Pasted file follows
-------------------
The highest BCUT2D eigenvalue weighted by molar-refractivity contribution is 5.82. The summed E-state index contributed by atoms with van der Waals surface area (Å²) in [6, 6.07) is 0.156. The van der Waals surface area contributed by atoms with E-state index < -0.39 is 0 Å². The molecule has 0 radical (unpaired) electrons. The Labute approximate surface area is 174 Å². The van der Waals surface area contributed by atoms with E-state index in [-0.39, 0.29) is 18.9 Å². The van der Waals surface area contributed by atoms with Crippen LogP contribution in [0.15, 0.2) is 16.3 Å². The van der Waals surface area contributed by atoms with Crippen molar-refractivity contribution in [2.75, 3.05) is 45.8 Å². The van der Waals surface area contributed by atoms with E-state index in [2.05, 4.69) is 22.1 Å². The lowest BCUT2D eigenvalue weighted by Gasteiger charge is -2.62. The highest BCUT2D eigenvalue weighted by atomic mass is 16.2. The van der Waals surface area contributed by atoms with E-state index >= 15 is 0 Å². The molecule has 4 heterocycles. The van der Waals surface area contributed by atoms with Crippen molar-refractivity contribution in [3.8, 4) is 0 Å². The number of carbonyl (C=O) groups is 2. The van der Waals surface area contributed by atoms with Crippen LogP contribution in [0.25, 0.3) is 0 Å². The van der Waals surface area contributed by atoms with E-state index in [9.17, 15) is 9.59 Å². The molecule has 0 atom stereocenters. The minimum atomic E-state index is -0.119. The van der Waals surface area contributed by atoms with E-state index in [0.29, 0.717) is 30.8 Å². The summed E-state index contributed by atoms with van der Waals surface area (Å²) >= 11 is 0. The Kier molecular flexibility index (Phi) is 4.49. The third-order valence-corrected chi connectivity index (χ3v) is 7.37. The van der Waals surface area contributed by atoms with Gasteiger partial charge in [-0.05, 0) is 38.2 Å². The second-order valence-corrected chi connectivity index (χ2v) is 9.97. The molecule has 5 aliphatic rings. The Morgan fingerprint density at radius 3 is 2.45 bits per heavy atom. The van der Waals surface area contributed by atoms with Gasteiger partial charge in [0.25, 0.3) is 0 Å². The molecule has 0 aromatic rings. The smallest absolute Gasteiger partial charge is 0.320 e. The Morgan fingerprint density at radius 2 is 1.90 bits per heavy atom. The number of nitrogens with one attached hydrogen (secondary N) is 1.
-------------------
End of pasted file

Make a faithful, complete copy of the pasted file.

The highest BCUT2D eigenvalue weighted by molar-refractivity contribution is 5.82. The summed E-state index contributed by atoms with van der Waals surface area (Å²) in [6, 6.07) is 0.156. The van der Waals surface area contributed by atoms with E-state index < -0.39 is 0 Å². The molecule has 0 radical (unpaired) electrons. The Labute approximate surface area is 174 Å². The van der Waals surface area contributed by atoms with E-state index in [-0.39, 0.29) is 18.9 Å². The van der Waals surface area contributed by atoms with Crippen LogP contribution in [0.15, 0.2) is 16.3 Å². The van der Waals surface area contributed by atoms with Crippen molar-refractivity contribution in [2.75, 3.05) is 45.8 Å². The van der Waals surface area contributed by atoms with E-state index in [2.05, 4.69) is 22.1 Å². The lowest BCUT2D eigenvalue weighted by Gasteiger charge is -2.62. The highest BCUT2D eigenvalue weighted by atomic mass is 16.2. The van der Waals surface area contributed by atoms with E-state index >= 15 is 0 Å². The molecule has 4 heterocycles. The van der Waals surface area contributed by atoms with Crippen molar-refractivity contribution in [3.8, 4) is 0 Å². The number of carbonyl (C=O) groups is 2. The van der Waals surface area contributed by atoms with Crippen LogP contribution in [0.25, 0.3) is 0 Å². The van der Waals surface area contributed by atoms with E-state index in [9.17, 15) is 9.59 Å². The molecule has 0 atom stereocenters. The minimum atomic E-state index is -0.119. The van der Waals surface area contributed by atoms with E-state index in [0.29, 0.717) is 30.8 Å². The summed E-state index contributed by atoms with van der Waals surface area (Å²) >= 11 is 0. The Kier molecular flexibility index (Phi) is 4.49. The third-order valence-corrected chi connectivity index (χ3v) is 7.37. The van der Waals surface area contributed by atoms with Gasteiger partial charge in [-0.05, 0) is 38.2 Å². The second-order valence-corrected chi connectivity index (χ2v) is 9.97. The molecule has 5 aliphatic rings. The Morgan fingerprint density at radius 3 is 2.45 bits per heavy atom. The van der Waals surface area contributed by atoms with Gasteiger partial charge in [0.25, 0.3) is 0 Å². The molecule has 0 aromatic rings. The smallest absolute Gasteiger partial charge is 0.320 e. The Morgan fingerprint density at radius 2 is 1.90 bits per heavy atom. The number of nitrogens with one attached hydrogen (secondary N) is 1.